final devoicing in American English?

Herb Stahlke hstahlke at GW.BSU.EDU
Thu Feb 24 03:26:35 UTC 2000

I've been working on both phonetic problems you bring up, and here's my take on them at this point.  What looks like final devoicing is something that occurs initially as well.  Voiced obstruents, either utterance-initial or after a voiceless consonant, are also devoiced.  One of the earlier sources to mention this is a Halle, Hughes and Radley (1957) paper in JASA 29.  They point out that the primary manner contrast in English obstruents is tense/lax, or, since that feature has been pretty much coopted for vowels, fortis/lenis.  Voicing, devoicing, aspiration, glottalization, the devoicing of unstressed schwa between fortis consonants, like in the first syllable of potato, can all be predicted on the basis of the fortis/lenis contrast.  As Halle et al. put it, "the presence or absence of English is not crucial to [the fortis/lenis] distinction." (p. 107).  I've just finished a draft of a description of all of this.

On the other matter, the affrication of /t/ and /d/ before /r/ is a secondary effect.  What happens is that coronals before homosyllabic /r/ assimilate to the retroflexion of the /r/.  You get this in "tree" and "drink" and also in "shrimp", where the initial consonant is not a palato-alveolar but a retroflexed alveolar fricative.  You can tell the difference between the two by the fact that the palato-alveolar has a high-pitched sibilance and the retroflexed one has a lower-pitched sibilance.  For many speakers the same s/s-retroflex contrast occurs in pairs like grocer/grocery and nurse/nursery.  I also find a retroflex vs. palato-alveolar contrast between luxury and luxurious, where the gzh occurs before a vowel and the gz-retroflex before consonantal /r/.

Herb Stahlke
Ball State University

<<< avine at ENG.SUN.COM  2/23  8:24p >>>
Alice Faber wrote:
> Interesting though the 10 (+/- 3) commandments are, I've got a question
> pertaining to the more conventional core mission of this list.
> I'm teaching an undergraduate course that involves some phonetic
> transcription (Intro to Psycholinguistics, to students who haven't had an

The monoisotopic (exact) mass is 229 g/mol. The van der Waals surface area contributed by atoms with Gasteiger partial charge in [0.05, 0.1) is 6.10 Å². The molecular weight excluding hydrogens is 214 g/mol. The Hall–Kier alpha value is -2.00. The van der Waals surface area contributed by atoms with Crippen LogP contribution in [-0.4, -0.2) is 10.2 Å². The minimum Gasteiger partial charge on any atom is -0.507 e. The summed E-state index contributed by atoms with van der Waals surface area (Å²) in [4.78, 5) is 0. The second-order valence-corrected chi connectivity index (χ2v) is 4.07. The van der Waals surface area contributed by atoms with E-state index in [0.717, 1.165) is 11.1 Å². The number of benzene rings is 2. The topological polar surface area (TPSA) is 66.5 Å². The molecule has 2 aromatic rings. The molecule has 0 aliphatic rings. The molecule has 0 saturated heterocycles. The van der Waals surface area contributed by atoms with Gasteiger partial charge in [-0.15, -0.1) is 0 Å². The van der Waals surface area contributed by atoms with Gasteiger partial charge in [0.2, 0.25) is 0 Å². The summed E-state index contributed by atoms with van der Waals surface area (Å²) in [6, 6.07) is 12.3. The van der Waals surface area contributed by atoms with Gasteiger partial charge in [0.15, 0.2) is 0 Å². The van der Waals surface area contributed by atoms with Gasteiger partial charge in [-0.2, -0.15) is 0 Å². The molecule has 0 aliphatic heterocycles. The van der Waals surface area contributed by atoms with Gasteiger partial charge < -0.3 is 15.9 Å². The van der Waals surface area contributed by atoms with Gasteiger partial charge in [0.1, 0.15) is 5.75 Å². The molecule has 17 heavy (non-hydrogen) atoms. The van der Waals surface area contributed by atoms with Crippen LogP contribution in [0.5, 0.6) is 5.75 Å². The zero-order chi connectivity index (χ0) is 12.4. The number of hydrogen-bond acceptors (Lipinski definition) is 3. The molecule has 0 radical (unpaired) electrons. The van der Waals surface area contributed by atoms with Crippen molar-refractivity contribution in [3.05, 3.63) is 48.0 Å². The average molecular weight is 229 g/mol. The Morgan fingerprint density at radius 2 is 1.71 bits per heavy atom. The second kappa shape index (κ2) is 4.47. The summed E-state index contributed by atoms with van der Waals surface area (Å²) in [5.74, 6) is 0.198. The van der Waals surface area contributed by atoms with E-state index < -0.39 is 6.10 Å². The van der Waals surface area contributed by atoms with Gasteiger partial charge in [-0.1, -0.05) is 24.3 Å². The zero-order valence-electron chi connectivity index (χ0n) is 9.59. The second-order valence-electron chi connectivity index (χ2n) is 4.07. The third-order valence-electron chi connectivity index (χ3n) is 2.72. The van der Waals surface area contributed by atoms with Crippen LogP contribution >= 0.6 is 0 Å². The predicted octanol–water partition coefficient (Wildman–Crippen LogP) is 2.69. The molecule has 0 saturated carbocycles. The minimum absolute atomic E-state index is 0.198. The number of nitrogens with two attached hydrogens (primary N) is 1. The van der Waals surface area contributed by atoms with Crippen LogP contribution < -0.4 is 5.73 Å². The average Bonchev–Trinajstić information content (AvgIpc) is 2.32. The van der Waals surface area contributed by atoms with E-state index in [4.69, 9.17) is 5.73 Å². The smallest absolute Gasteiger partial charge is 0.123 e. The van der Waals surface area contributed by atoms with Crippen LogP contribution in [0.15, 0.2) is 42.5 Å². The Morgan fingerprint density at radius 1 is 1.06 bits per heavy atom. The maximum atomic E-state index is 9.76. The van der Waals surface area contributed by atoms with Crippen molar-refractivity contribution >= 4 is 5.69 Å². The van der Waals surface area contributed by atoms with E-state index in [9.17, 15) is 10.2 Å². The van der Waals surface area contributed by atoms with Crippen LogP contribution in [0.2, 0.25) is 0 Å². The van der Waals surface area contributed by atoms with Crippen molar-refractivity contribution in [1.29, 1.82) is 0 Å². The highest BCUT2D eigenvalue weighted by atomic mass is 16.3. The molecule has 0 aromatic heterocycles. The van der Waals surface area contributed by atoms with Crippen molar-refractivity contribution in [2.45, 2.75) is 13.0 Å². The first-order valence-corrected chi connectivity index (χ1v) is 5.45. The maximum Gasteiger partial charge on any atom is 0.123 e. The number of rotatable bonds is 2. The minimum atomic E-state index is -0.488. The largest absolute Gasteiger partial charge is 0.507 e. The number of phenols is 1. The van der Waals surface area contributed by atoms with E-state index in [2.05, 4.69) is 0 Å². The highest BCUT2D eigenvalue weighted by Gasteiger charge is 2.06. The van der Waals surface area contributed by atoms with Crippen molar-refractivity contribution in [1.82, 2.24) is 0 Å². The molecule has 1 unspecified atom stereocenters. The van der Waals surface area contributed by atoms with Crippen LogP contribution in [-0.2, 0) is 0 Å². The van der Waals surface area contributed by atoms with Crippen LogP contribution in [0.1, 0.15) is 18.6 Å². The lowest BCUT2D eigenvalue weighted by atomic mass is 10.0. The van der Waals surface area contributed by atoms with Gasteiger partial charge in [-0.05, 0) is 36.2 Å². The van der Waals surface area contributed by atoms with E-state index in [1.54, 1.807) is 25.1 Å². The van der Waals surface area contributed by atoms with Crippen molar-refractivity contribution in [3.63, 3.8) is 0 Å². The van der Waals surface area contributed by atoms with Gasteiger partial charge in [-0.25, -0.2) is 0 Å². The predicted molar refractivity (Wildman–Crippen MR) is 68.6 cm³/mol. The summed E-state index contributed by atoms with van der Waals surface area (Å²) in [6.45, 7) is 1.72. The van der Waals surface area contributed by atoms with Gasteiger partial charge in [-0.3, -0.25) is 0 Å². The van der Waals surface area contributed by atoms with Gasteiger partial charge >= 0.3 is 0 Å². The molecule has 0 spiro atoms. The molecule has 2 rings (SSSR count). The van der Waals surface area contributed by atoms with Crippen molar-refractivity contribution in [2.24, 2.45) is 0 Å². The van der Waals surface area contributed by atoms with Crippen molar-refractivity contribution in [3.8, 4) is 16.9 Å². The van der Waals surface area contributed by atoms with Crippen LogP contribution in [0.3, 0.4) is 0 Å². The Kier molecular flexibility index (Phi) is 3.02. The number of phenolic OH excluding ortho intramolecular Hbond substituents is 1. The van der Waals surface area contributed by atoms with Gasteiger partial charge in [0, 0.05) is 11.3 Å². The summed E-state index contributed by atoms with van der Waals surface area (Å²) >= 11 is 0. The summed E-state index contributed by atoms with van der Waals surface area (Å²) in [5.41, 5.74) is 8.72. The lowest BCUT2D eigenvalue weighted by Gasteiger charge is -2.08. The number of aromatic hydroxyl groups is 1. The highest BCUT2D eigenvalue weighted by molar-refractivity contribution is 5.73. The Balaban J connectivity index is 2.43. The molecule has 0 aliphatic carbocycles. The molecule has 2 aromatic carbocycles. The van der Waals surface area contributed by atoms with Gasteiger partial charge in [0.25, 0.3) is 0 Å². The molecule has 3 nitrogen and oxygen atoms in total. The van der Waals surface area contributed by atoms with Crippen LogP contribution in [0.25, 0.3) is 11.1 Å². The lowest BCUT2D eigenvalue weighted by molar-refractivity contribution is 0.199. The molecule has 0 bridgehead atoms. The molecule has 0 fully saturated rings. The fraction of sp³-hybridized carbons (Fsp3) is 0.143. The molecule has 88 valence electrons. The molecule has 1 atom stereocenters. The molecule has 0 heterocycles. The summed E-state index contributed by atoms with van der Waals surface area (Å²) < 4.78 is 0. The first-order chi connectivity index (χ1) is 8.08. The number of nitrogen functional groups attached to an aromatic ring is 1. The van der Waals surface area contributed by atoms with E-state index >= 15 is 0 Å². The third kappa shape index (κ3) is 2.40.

> Intro to Linguistics) for the first time in a very long time. Something
> came up in class today that I haven't previously encountered. I was doing
> the standard presentation of regular English plurals, so that the students
> could discover the phonological conditioning of /-s/, /-z/, and /-Iz/
> variants. To my surprise, several of the students insisted that /z/ in
> _dogs_ is at least partially voiceless. They weren't getting tricked by the
> orthography. (Many of them were quite positive that _tree_ begins with an
> affricate, for instance, and they were making fairly subtle vowel quality
> distinctions.) Two of them, one from northern Georgia and one whose first
> language is Russian (though her English sounds virtually accent-free), had
> more conventional final devoicing, including regressive assimilation, so
> that _dogs_ ends /ks/. These are all Wesleyan University undergrads of
> normal college age.
> Is this something that's been going on for a while, with me blissfully
> oblivious, or is it (relatively) new?
> Alice Faber

Funny you should ask this.  When I was an undergraduate (this would have been
about 18 years ago), these very issues came up in an intro ling class.  One
student insisted that "tray" began with an affricate (and it did, the way she
pronounced it) and another pronounced "bugs" with a final /s/, not /z/.  The
"bugs" student was from California - I don't know where the other student was
from.  But they were both Asian-American, sounding as though they had been born
here.  I remember wondering if there was any Asian influence, by way of
community or some such, to cause the particular sound patterns.


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